Not everyone liked my book Why Study History: Reflecting on the Importance of the Past. For example, Cambridge University professor G.R. Evans found it a bit too “chatty” and “scattergun.” She especially chides me for focusing too heavily on the American context. This is a fair a critique. My audience was American Christians and other Americans interested in history. Since I am an Americanist, most of my illustrations came from the United States or United States history. Guilty as charged.
Here is Evans’s review. It appeared in volume 117 (November 2014) of a journal called Theology.
This is a book with a strong USA viewpoint and written mainly for and about American university students taking ‘History’ courses. It begins with a chapter about what historians ‘do’ and ends with a chapter entitled ‘So what can you do with a History Major?’ It also has an Epilogue, ‘History and the Church’, containing the author’s personal view of the kind of work a historian can and should do by speaking in churches and to church groups, and especially for the cause of making America more acceptable in God’s eyes. The final section is an appendix containing ‘A proposal for the Center for American History and a Civil Society’. So the book’s purpose has further dimensions.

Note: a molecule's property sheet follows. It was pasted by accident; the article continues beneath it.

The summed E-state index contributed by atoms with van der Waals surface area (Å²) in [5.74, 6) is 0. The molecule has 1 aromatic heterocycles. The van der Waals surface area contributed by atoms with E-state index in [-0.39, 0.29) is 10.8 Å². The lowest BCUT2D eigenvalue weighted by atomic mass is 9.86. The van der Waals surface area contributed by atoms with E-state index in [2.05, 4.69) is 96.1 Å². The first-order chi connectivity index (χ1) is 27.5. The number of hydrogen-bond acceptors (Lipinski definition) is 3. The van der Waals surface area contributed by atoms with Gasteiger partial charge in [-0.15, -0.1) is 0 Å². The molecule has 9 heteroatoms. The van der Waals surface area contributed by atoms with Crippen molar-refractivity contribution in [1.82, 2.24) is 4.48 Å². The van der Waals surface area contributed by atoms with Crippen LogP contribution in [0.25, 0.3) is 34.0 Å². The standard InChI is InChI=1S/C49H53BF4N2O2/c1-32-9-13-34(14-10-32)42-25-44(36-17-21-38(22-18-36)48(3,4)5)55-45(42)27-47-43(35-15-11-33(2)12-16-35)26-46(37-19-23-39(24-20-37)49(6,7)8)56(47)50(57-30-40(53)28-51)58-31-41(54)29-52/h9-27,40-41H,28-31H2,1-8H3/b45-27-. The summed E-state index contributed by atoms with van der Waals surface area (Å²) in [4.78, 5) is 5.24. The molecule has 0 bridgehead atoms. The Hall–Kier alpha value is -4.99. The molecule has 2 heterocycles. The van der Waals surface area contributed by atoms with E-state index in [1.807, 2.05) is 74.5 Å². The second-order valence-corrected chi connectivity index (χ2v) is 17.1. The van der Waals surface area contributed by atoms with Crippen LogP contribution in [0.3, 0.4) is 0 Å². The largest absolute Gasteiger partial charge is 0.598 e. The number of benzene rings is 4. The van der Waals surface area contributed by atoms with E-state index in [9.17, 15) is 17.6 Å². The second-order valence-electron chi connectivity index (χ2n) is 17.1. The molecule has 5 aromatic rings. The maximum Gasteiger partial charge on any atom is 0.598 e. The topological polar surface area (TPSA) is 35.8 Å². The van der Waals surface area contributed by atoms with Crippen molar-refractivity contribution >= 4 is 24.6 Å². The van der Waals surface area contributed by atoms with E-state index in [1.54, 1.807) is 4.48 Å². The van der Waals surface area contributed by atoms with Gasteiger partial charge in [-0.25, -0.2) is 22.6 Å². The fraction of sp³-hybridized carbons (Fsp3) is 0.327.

It tends to the chatty and the personal in its approach and has a somewhat eclectic, even scattergun, approach in its main chapters to the task of supporting its argument with evidence and illustration. The ‘usable past’ is sketched in terms of modern American ideas about consumerism and ‘progress’; it is barely queried that ‘the United States survey course has always been taught as a way of producing good American citizens’; ‘history for a civil society’ is said to be about ‘how to get American democracy on the right track’; and so on.
To a reader who sees the world from the other side of the Atlantic and from a broader and longer perspective, this is disturbing when the underlying themes of the book include the role of Christian history and the history of Christianity. To find a chapter on ‘Providence and History’ which barely touches on Augustine and has nothing to say about Joachim of Fiore or the other twelfth-century theorists is worrying. The author regrets American cultural ‘isolationism’, but perhaps he has some way to go in breaking free of it himself if he wants to write a book called Why Study History that will have something of value to say to a non-USA readership.